If you’re anything like me, tinkering with electronics is something you’d really like to do – in theory at least. But the realities of time constraints, and lack of knowledge inevitably prevent you from trying. It’s just too difficult. You like dissecting broken gadgets, but never do anything with the bits you find other than stash them away for a rainy day (a drawer full of fans and motors? Check).
The Arduino is the answer to all that, and frankly anything that can be considered fun while learning is a truly revolutionary device in my opinion.
Technically, the Arduino is a programmable logic controller, which Ryan explained all about a few weeks ago. Officially though, it’s an open-source electronics prototyping platform – but what does that mean?
To you or me, it’s like a little computer you can program to do things, and it interacts with the world through electronic sensors, lights, and motors. In essence, it makes some truly hardcore electronics projects accessible to anyone – so artists and creative types can concentrate on making their ideas a reality. It’s the ultimate tinkering tool
Arduino is an open-source electronics prototyping platform based on flexible, easy-to-use hardware and software. It’s intended for artists, designers, hobbyists, and anyone interested in creating interactive objects or environments.
What Can You Do With It?
Before discussing what makes the Arduino such a revolutionary device, I think it’s better to show you some of my favorite projects that have been made with the Arduino.
Last week I showed you the MakerBot, a 3D printer. Well, that uses a couple of Arduinos to control things such as ejecting molten plastic from the print head to moving the platform.
Puff The Magic Dragon Fighting Robot
Of course, all kinds of robots are prime candidate for being made with Arduino, but this one is the cutest I’ve seen yet. Using a basic robot frame, 2 motors, and 2 light sensors, this little guy is able to find a source of heat, head towards it, and put the fire out – all autonomously.
(*Autonomous meaning it does it on it’s own, without human control).
Awesome trance sounds, lasers – what on earth else could you possibly want?
A simple way to tell customers that fresh bread is done, the BakerTweet has a dial selection to choose the bread, and a tweet button! I think you’ll agree that this is the most unique use of the Arduino yet.
The best way to explain these is to just watch the video – these are absolutely gorgeous – an 8x8x8 LED cube (that’s 512 LEDs), with all the controlling done by an Arduino. Wow, this is definitely going on my to-do list, along with the other twenty things I want to make first! (The difficulty level is on the higher side though)
So fun and games aside, what exactly makes the Arduino so special? Surely there are other programmable controllers out there?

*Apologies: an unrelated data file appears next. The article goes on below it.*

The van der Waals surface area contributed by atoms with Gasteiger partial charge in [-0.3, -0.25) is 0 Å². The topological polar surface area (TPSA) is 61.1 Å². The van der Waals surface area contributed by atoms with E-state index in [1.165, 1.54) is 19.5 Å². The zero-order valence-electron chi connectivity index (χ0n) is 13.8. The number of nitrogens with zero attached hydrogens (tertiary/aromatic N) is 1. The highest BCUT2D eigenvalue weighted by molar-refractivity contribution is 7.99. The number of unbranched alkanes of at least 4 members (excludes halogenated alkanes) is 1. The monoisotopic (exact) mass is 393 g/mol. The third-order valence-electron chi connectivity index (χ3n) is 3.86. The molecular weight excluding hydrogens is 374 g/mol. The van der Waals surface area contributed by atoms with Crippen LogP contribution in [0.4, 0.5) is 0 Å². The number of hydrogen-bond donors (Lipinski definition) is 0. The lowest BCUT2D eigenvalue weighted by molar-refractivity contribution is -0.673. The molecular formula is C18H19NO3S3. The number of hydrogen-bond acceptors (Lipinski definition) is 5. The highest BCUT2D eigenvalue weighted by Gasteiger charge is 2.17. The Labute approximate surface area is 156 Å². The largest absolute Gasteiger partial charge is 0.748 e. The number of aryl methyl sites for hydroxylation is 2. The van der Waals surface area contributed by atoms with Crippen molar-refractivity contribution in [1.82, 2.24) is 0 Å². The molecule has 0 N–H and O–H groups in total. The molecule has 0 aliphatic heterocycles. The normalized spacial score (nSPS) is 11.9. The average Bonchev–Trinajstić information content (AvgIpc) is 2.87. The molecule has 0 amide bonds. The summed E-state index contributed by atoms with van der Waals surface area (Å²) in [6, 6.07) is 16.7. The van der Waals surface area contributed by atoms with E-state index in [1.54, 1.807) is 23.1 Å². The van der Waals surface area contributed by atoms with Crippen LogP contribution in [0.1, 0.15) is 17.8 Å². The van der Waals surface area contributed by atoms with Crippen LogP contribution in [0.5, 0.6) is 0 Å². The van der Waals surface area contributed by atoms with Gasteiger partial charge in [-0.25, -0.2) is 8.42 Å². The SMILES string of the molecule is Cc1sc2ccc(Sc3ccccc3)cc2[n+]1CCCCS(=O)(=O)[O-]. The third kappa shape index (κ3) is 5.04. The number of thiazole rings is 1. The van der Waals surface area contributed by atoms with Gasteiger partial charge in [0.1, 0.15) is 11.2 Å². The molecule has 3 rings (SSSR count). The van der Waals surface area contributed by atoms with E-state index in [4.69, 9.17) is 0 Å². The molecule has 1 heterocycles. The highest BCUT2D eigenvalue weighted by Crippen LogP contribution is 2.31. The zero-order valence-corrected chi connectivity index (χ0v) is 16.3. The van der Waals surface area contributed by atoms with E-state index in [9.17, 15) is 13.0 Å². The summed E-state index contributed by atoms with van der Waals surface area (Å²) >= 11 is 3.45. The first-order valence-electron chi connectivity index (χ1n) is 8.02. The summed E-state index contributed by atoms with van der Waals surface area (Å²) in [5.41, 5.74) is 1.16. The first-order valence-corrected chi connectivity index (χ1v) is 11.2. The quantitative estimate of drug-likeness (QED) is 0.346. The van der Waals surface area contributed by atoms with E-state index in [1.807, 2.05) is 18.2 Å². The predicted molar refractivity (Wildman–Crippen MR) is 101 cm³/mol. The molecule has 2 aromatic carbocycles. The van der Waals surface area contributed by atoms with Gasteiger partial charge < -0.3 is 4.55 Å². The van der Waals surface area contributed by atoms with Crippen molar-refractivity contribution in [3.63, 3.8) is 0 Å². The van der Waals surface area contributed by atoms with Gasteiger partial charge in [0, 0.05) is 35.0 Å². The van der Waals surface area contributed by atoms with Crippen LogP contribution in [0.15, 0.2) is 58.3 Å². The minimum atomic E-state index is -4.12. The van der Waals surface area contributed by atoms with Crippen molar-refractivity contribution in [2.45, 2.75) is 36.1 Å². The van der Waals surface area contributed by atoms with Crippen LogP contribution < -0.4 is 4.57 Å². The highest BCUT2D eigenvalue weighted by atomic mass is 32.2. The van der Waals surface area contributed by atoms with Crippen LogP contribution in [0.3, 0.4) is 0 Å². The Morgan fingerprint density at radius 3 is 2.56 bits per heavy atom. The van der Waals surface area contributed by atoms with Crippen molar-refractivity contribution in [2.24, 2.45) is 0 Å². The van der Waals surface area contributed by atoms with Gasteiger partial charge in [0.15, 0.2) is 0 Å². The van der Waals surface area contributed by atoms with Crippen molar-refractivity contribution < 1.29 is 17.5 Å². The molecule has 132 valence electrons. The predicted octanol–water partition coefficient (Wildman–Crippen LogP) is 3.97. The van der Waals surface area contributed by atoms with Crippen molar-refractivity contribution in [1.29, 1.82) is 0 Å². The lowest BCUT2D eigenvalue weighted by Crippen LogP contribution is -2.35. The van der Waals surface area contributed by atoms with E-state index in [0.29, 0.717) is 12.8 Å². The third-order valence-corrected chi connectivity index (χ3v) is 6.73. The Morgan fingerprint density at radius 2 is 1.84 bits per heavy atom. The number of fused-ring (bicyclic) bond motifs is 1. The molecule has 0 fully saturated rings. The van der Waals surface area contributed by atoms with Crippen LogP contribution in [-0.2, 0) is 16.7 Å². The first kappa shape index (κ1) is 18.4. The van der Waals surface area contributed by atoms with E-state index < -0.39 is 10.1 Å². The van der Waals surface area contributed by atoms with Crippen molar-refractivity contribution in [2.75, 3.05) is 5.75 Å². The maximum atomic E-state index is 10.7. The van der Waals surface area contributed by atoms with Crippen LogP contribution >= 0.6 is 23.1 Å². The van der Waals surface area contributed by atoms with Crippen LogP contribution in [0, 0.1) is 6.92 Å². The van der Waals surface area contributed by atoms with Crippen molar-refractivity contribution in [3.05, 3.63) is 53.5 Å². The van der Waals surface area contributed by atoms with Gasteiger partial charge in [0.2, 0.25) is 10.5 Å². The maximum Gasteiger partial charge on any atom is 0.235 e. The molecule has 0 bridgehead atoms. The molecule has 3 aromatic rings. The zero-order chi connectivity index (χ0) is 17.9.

Arduino is a brand name, but most of the hardware and software they’ve developed is open source. The schematics are available online, so if you don’t want to purchase a ready-made Arduino, you are free to buy the individual components and make it yourself, or buy one of the many clone devices now available. In fact, at this point in time, it’s very difficult to recommend you purchase an original branded Arduino board – clones can be purchased for a fraction of the price.
As a piece of hardware, the Arduino can operate either independently (like in a robot), connected to a computer (thereby giving your computer access to sensor data from the outside world and providing feedback), or connected to other Arduino’s, or other electronic devices and controller chips. Pretty much anything can be connected and is bounded only by your imagination, willingness to put some time and effort into learning something new, and the availability of components. If you can think of it – the Arduino can do it.
A Wealth of Support
There are thousands of other people and organizations out there embracing the Arduino, the best of which I’ll highlight in a later article. The upshot of this is that if you lack in the creativity department, there’s always a pre-coded project for you to build, and there’s always something new to learn. It’s also very easy to get started.
Versatility and Cost
An official complete unit costs as little as $50 – far less than other micro controller platforms, which makes these little electronic miracle babies accessible to hobbyists and educational institutions alike.
The programming language you upload with is incredibly simple, and should be familiar to anyone who has had any experience with Java or similar languages. (It’s actually based on Processing)
It’s also a fantastic learning tool, with which you can experiment with electronics and learn the foundations. In fact, if we had these when I was at school, I’m pretty sure I would have become a hardware engineer.
Still want to know more? Check out this short Arduino documentary which goes into the background a little more and the motivation behind the project. A lot of it is in Italian, because if the name didn’t give it away already, the project began in Italy.
I’m glad to report my Arduino arrived yesterday, and within minutes I’d adjusted the standard LED-flashing “hello world” demo app to work with a buzzer instead, and to buzz at random intervals. Literally, within minutes.
Over the coming weeks, I’ll be writing a short series of beginner tutorials to strengthen my own knowledge and hopefully get you all interested too, as well as walking you through the construction of a few of my own ideas. The only question left is – at what age should it be legally required to buy one of these for your child?
Image Credit: Adafruit Industries